Tuesday, April 5, 2011

Living the Statistic

Sometimes I like to Google search sad things like stillbirths. You know, to somehow be reminded that I should have more pity on myself or something. I should probably stop.

In the world of blogging and the internet, it allows us to feel less alone. We meet people who have similar experiences. I communicate with someone who gave birth to her baby, born still, on the same day Andrew was born. We share the same sad anniversaries of seeing our babies without life. We may have shared the same birthday had our children lived, as well. Oh, how I wish that were the case. Instead, we're bonded like sisters, forever carrying an equal void of sadness and loss that our babies are not here with us.

About 1 out of every 8 times I share our story, the person listening also shares that they knew someone or is a person whom has experienced the death of a baby. While I follow many blogs and have spoken to many wonderful, grieving mothers like myself, I'm also stunned at what a small world it really is. When I Google searched just a few hours ago, I saw women on message boards talking about their losses that I already know through blogging and email. Are we really the only ones? It feels like a small world in the grand scheme of the internet and the 12,100,000 results Google spits out onto my computer screen.

I sometimes look at the statistic of 26,000 stillbirths a year as astounding. 26,000 families (or some families with multiple losses. Gut punch.) going through the daily process of realizing their child will never walk on this earth. 26,000 babies that were loved, cherished, planned for, and desired. {When you add miscarriage and infant death to the number, it jumps to nearly 1 million. Not to diminish those losses or forget them, but just isolating one incident of sadness-- because God knows, they are all babies we will forever grieve.}

Then I think about the number of births each year at our local hospital alone (serving a community of about 150,000 and surrounding areas) being about 4,000 babies--though I specifically remember them saying it was more around 6,000 in 2009 alone at one of our baby prep classes (read: what a waste). I'm not sure if 4,000 is an old statistic. But even so, this one hospital alone accounts for such a small percentage of births in the US, yet 4,000 babies is quite a few when comparing it to the number of stillbirths in the entire US population. Then there's always the statistic of stillbirths with unknown reasons wavering between 25-50% (yeah, could they narrow that down more, please?). So that leaves us in the population of roughly 13,000 other unexplained baby loss in the entire US every year. Those odds are pretty freaking low. Lucky us.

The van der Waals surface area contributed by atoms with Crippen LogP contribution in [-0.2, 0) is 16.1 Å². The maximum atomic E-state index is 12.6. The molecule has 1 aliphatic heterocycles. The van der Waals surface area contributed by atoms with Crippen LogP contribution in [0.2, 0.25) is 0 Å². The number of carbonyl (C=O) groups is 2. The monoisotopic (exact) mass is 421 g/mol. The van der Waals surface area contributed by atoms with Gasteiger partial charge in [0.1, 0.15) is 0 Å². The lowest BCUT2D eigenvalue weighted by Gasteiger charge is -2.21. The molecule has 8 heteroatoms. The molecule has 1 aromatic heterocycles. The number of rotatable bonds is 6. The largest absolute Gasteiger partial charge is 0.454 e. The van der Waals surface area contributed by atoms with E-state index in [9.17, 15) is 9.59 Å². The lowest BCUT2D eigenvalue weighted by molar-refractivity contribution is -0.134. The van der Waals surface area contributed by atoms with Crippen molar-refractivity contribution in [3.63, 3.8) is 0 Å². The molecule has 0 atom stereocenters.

In researching for this post, I read that in 2006, a poll of pregnant women indicated 13.2% smoked during their pregnancy at some point. And I bet those terrible people are abusive happy parents to living 5-year olds as I type this. That's where I want to cry, kick, scream, and stomp my feet yelling, "UNFAIR!!!" Because I did nothing to jeopardize what a precious gift I was carrying in my belly. Of course I hope those babies did live despite their terrible caregivers (do they even deserve the "parent" title?) because I believe that no matter how foul you are and how much wrong you do in life, a child dying should never be a consequence for your actions. I just hope they've matured and learned how best to care for their children now while they're lucky enough to still have them.

Just still stunned. In exactly 14 minutes, it will have been 4 months since I gave birth to my lifeless baby. I miss him still so much every single day. Still feeling cheated, angry, and often still living in shock that such a rare and life changing experience would happen to us. 1 of 26,000. And the odds are so unlikely. Never do I think to myself that I am not a part of the statistic.

When I dropped my husband off at the airport for his first flight out of the US since Andrew died on Saturday, I drove away hyperventilating. I probably should have pulled the car over. My eyes were filled with tears and I was crying the ugly cry. It's the one where you cannot catch your breath and ugly shrieking noises come out. I have not, to my knowledge, ever cried like this in my life until Andrew died. It even catches me off guard sometimes. I'm 28 years old and never experienced a deep cry quite like this. It may have taken 28 years for the onset, but it's apparently here to stay. I would normally drop him off nervous, but now that I know it is indeed possible to be that statistic and that bad things don't just happen to other people, I freak out. It felt just like I did in the hospital before and after giving birth to our baby. That sense of uncertainty and trepidation.

On this 4 month date, I miss that boy more than ever. That little boy we wanted so much.


LauraJane said... [Reply to comment]

Dear Andrew- you have a fantastic momma.

Thinking of you Brandy. :)

Sherri said... [Reply to comment]

Thinking of you and Andrew tonight, and all day tomorrow! Four months sucks!

And LauraJane is right!

Becky said... [Reply to comment]

Thinking of you both. Sorry to hear that your husband has to be out of town also.